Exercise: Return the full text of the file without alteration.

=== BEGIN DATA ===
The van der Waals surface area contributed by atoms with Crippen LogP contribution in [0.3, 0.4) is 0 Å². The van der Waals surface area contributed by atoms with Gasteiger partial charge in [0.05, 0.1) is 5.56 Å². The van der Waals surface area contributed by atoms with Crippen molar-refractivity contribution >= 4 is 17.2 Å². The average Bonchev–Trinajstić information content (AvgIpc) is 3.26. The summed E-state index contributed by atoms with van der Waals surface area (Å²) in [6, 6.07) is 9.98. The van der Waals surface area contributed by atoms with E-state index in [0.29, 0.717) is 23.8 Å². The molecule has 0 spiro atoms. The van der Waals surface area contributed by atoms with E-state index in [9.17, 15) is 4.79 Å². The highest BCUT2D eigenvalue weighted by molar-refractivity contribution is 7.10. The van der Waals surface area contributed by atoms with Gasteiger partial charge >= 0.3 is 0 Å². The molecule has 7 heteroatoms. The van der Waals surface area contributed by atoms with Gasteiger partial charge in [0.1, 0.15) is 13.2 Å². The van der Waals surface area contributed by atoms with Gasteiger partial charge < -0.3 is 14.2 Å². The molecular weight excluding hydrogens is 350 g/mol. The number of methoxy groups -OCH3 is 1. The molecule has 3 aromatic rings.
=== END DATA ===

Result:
The van der Waals surface area contributed by atoms with Crippen LogP contribution in [0.3, 0.4) is 0 Å². The van der Waals surface area contributed by atoms with Gasteiger partial charge in [0.05, 0.1) is 5.56 Å². The van der Waals surface area contributed by atoms with Crippen molar-refractivity contribution >= 4 is 17.2 Å². The average Bonchev–Trinajstić information content (AvgIpc) is 3.26. The summed E-state index contributed by atoms with van der Waals surface area (Å²) in [6, 6.07) is 9.98. The van der Waals surface area contributed by atoms with E-state index in [0.29, 0.717) is 23.8 Å². The molecule has 0 spiro atoms. The van der Waals surface area contributed by atoms with E-state index in [9.17, 15) is 4.79 Å². The highest BCUT2D eigenvalue weighted by molar-refractivity contribution is 7.10. The van der Waals surface area contributed by atoms with Gasteiger partial charge >= 0.3 is 0 Å². The molecule has 7 heteroatoms. The van der Waals surface area contributed by atoms with Gasteiger partial charge in [0.1, 0.15) is 13.2 Å². The van der Waals surface area contributed by atoms with Gasteiger partial charge < -0.3 is 14.2 Å². The molecular weight excluding hydrogens is 350 g/mol. The number of methoxy groups -OCH3 is 1. The molecule has 3 aromatic rings.